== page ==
The music world is overloaded with people who talk about music – how it works, what has happened, what is happening. Few people can really delve articulately into questions of why. Susan Rogers is one of those few.
Her talk at Ableton Loop this fall was, in all three years of attending Ableton’s bespoke event, the one that has stood out for me the most. I instantly nagged friends at Ableton to release the video, not only because I wanted people to see it, but because I wanted to watch it again just to process everything she said.
She talks about trying to understand Prince’s genius and how he worked. (She was sound engineer on Purple Rain and Sign o’ the Times.) She talks about how the brain works (she’s a neurologist) and why sometimes great music doesn’t find an audience. She talks in personal terms, and about how sometimes great people don’t find a partner. She does what I think great teachers do: she has something to say, and she gets to it directly. But there’s empathy in every insight, and each thought makes you feel a desire to go learn more – to do the homework.
I think whether we’re talking about machines or music or people, the further we go, the more we may realize understanding the mind is the key to all we want to investigate – of course.
I’ve got a lot more I’d want to talk to her about; I imagine you do, too. So – I’ll be rewatching as you rewatch, making notes.
Ableton shared this set of three videos, that take a look cinematic ambient artists Mattokind, and how they translate their music from studio to stage. The first video, above, captures Mattokind’s live performance of Scenescape. The next videos feature the group breaking down their setup and discussing their process for adapting their studio sound to… Read More Mattokind On Translating Your Music From Studio To Stage
One of them likes to solve Rubik’s Cubes, blindfolded, on tour. The other is capable of executing elaborate drum programs programmed on a computer, on live percussion. Meet Tennyson and learn how they work.
As we saw before, Ableton Loop is a place not just for learning about a particular product for musicians, but gathering together ideas from the electronic music community as a whole. And Ableton have been sharing some of that work in an online minisite, so you get a free front row ticket to some of the event from wherever you are.
Tennyson is a good example of how explorations at Loop can cover playing technology as instrument – and everything that means for musicians. Watch:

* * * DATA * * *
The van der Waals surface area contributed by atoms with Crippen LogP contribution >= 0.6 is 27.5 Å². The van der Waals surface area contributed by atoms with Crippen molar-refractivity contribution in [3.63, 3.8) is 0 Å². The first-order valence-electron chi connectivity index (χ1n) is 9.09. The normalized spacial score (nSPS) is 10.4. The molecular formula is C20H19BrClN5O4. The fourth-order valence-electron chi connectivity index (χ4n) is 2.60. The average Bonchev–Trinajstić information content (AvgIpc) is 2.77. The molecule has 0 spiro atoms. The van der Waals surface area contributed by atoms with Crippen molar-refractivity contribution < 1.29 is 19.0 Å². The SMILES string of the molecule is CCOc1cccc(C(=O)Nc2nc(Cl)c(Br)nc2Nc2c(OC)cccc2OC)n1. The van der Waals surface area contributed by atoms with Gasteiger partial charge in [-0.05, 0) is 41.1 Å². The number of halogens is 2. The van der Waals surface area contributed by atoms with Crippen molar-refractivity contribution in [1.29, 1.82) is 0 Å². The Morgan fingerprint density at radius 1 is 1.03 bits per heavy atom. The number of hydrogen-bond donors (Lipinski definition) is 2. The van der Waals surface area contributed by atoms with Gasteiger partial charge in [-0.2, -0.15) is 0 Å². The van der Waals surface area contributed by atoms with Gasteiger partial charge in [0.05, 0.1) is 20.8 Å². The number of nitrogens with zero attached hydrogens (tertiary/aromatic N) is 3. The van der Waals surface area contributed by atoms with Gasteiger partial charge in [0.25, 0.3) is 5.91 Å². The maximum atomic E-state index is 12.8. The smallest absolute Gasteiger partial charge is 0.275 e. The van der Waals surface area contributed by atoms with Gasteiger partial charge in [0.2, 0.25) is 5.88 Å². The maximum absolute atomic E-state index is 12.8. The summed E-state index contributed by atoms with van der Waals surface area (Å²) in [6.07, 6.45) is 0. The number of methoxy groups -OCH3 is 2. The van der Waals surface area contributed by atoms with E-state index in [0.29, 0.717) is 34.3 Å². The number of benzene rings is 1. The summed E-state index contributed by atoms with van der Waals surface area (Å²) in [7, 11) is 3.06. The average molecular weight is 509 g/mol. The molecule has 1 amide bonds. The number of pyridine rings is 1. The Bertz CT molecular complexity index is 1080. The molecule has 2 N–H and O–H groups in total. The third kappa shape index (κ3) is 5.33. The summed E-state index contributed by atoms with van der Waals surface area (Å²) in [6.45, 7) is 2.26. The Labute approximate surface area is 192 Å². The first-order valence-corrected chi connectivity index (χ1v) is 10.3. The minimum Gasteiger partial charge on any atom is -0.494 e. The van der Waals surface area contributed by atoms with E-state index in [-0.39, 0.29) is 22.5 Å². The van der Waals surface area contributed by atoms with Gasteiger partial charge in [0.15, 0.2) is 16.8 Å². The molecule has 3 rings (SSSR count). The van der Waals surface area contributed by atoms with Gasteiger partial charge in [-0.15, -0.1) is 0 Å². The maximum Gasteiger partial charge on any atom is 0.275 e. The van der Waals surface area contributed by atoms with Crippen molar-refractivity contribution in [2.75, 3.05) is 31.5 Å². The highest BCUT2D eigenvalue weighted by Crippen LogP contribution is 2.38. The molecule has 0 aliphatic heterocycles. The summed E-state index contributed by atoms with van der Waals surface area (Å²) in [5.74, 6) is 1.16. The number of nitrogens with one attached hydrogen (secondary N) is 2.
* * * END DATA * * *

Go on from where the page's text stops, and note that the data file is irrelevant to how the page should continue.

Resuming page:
Tennyson are a young Canadian brother and sister duo, with a unique musical idiom they tested together in live acoustic-electronic improvisations in jazz cafes. Complicated, angular rhythms flow effortlessly and gently, the line between kit and machine blurring. For Loop, they’re interviewed by Jesse Terry, who is product owner for Ableton Push (and has a long history working with the hardware that interacts with Live).
And the sample programming is insane: you get Runescape samples. A baby sneezing. The Mac volume control sound. It’s obsessive Internet-age programming – and then Tess plays this all as acoustic percussion and kit.
In this talk, they talk about jazz education, getting started as kids, Skype lessons. And then they get into the workings of a song.
The big trick here: the duo use Live’s Racks, using the Chain function, so that consistently mapped drum parts can cycle through different sounds as she plays. (I’ll review that technique in more detail soon.) 24 variable pads play all the sounds as Tess is playing.
Working with Chains in Ableton Live’s Device Racks can let you cycle through samples, patches, and layered/split instrument settings.
Part of why the video is interesting to watch is it’s really as much about how Tess has gradually learned how to memorize and recall these elaborate percussion parts. It’s a beautiful example of the human brain expanding to keep up with, then surpass, what the machine makes available.
For Luke’s part, there’s a monome [grid controller], keyboard triggers, and still more electronic pads. The monome loops chopped up samples, sticks can trigger more samples manually — it’s dense. He plays melodic parts both on keyboard and 4×4 pad grid.
The track makeup:
Arrangement view contains the song structure
A click track (obviously)
Software synths each have set lists of sounds, with clips triggering sound changes as MIDI program changes
The monome / mlrv sequencer
Here’s an (older) extended live set, so you can see more of how they play:
Here’s their dreamy, poppy latest music video (released March) – made all the more impressive when you realize they basically sound like this live:
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